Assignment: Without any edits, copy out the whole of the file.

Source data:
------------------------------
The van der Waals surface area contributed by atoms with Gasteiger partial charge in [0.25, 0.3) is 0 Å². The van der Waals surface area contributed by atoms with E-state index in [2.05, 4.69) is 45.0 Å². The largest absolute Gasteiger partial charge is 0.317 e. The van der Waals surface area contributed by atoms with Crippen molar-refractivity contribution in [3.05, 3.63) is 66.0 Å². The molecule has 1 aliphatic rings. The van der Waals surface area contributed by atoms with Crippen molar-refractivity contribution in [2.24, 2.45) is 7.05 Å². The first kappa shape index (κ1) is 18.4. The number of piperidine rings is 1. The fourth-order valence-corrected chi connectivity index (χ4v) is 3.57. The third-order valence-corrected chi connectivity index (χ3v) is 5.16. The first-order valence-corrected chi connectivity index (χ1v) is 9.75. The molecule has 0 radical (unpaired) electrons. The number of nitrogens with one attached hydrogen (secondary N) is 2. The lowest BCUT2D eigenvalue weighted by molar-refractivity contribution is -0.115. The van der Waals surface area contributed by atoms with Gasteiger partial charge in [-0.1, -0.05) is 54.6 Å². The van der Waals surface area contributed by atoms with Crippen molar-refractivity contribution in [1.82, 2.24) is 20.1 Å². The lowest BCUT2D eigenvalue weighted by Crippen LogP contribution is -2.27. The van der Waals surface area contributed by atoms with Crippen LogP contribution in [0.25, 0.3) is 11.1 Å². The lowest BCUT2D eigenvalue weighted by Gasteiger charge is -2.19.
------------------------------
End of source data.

The van der Waals surface area contributed by atoms with Gasteiger partial charge in [0.25, 0.3) is 0 Å². The van der Waals surface area contributed by atoms with E-state index in [2.05, 4.69) is 45.0 Å². The largest absolute Gasteiger partial charge is 0.317 e. The van der Waals surface area contributed by atoms with Crippen molar-refractivity contribution in [3.05, 3.63) is 66.0 Å². The molecule has 1 aliphatic rings. The van der Waals surface area contributed by atoms with Crippen molar-refractivity contribution in [2.24, 2.45) is 7.05 Å². The first kappa shape index (κ1) is 18.4. The number of piperidine rings is 1. The fourth-order valence-corrected chi connectivity index (χ4v) is 3.57. The third-order valence-corrected chi connectivity index (χ3v) is 5.16. The first-order valence-corrected chi connectivity index (χ1v) is 9.75. The molecule has 0 radical (unpaired) electrons. The number of nitrogens with one attached hydrogen (secondary N) is 2. The lowest BCUT2D eigenvalue weighted by molar-refractivity contribution is -0.115. The van der Waals surface area contributed by atoms with Gasteiger partial charge in [-0.1, -0.05) is 54.6 Å². The van der Waals surface area contributed by atoms with Crippen molar-refractivity contribution in [1.82, 2.24) is 20.1 Å². The lowest BCUT2D eigenvalue weighted by Crippen LogP contribution is -2.27. The van der Waals surface area contributed by atoms with Crippen LogP contribution in [0.25, 0.3) is 11.1 Å². The lowest BCUT2D eigenvalue weighted by Gasteiger charge is -2.19.